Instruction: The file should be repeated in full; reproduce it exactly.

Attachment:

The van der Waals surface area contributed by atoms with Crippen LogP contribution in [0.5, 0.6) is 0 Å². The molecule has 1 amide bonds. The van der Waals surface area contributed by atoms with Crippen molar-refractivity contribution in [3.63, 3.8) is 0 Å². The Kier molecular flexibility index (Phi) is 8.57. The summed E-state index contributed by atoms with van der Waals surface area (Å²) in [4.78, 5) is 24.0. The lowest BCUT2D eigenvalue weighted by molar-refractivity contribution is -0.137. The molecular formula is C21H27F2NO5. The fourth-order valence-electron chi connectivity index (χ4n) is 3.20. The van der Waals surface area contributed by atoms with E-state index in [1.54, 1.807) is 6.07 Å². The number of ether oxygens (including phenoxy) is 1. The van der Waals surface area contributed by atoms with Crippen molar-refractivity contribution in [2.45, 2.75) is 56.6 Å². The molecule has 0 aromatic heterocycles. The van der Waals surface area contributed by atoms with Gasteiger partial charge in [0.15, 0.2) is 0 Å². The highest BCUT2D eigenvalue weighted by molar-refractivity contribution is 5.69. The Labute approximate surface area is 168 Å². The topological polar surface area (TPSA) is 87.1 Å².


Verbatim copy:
The van der Waals surface area contributed by atoms with Crippen LogP contribution in [0.5, 0.6) is 0 Å². The molecule has 1 amide bonds. The van der Waals surface area contributed by atoms with Crippen molar-refractivity contribution in [3.63, 3.8) is 0 Å². The Kier molecular flexibility index (Phi) is 8.57. The summed E-state index contributed by atoms with van der Waals surface area (Å²) in [4.78, 5) is 24.0. The lowest BCUT2D eigenvalue weighted by molar-refractivity contribution is -0.137. The molecular formula is C21H27F2NO5. The fourth-order valence-electron chi connectivity index (χ4n) is 3.20. The van der Waals surface area contributed by atoms with E-state index in [1.54, 1.807) is 6.07 Å². The number of ether oxygens (including phenoxy) is 1. The van der Waals surface area contributed by atoms with Crippen molar-refractivity contribution in [2.45, 2.75) is 56.6 Å². The molecule has 0 aromatic heterocycles. The van der Waals surface area contributed by atoms with Gasteiger partial charge in [0.15, 0.2) is 0 Å². The highest BCUT2D eigenvalue weighted by molar-refractivity contribution is 5.69. The Labute approximate surface area is 168 Å². The topological polar surface area (TPSA) is 87.1 Å².